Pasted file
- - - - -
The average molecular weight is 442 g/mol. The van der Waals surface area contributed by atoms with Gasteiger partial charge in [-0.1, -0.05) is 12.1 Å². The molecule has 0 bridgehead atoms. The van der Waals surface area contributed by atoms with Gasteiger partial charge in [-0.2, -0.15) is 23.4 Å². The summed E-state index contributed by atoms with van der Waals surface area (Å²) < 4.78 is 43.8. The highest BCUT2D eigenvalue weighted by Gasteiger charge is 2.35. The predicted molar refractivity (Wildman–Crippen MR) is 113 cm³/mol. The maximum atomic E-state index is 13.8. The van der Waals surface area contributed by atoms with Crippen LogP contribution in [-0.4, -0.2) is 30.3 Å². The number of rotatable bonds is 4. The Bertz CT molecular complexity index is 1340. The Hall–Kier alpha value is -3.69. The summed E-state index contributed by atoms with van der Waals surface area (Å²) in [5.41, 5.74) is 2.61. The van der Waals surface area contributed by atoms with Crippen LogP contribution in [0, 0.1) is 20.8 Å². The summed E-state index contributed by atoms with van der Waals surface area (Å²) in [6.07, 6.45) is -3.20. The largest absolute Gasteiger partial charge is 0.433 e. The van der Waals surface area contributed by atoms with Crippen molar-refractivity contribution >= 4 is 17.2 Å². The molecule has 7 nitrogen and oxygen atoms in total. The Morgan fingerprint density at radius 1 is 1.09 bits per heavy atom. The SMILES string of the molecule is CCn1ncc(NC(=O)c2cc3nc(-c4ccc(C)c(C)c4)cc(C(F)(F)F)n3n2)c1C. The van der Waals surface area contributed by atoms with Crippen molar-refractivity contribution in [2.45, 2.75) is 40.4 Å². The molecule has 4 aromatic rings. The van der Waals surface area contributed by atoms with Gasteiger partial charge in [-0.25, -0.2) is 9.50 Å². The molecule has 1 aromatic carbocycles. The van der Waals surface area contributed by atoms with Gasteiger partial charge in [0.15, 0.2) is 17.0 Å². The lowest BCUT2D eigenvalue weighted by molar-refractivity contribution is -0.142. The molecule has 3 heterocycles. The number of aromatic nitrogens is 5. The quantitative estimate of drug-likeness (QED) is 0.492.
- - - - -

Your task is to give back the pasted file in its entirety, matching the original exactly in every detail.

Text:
The average molecular weight is 442 g/mol. The van der Waals surface area contributed by atoms with Gasteiger partial charge in [-0.1, -0.05) is 12.1 Å². The molecule has 0 bridgehead atoms. The van der Waals surface area contributed by atoms with Gasteiger partial charge in [-0.2, -0.15) is 23.4 Å². The summed E-state index contributed by atoms with van der Waals surface area (Å²) < 4.78 is 43.8. The highest BCUT2D eigenvalue weighted by Gasteiger charge is 2.35. The predicted molar refractivity (Wildman–Crippen MR) is 113 cm³/mol. The maximum atomic E-state index is 13.8. The van der Waals surface area contributed by atoms with Crippen LogP contribution in [-0.4, -0.2) is 30.3 Å². The number of rotatable bonds is 4. The Bertz CT molecular complexity index is 1340. The Hall–Kier alpha value is -3.69. The summed E-state index contributed by atoms with van der Waals surface area (Å²) in [5.41, 5.74) is 2.61. The van der Waals surface area contributed by atoms with Crippen LogP contribution in [0, 0.1) is 20.8 Å². The summed E-state index contributed by atoms with van der Waals surface area (Å²) in [6.07, 6.45) is -3.20. The largest absolute Gasteiger partial charge is 0.433 e. The van der Waals surface area contributed by atoms with Crippen molar-refractivity contribution >= 4 is 17.2 Å². The molecule has 7 nitrogen and oxygen atoms in total. The Morgan fingerprint density at radius 1 is 1.09 bits per heavy atom. The SMILES string of the molecule is CCn1ncc(NC(=O)c2cc3nc(-c4ccc(C)c(C)c4)cc(C(F)(F)F)n3n2)c1C. The van der Waals surface area contributed by atoms with Crippen molar-refractivity contribution in [2.45, 2.75) is 40.4 Å². The molecule has 4 aromatic rings. The van der Waals surface area contributed by atoms with Gasteiger partial charge in [-0.25, -0.2) is 9.50 Å². The molecule has 1 aromatic carbocycles. The van der Waals surface area contributed by atoms with Gasteiger partial charge in [0.15, 0.2) is 17.0 Å². The lowest BCUT2D eigenvalue weighted by molar-refractivity contribution is -0.142. The molecule has 3 heterocycles. The number of aromatic nitrogens is 5. The quantitative estimate of drug-likeness (QED) is 0.492.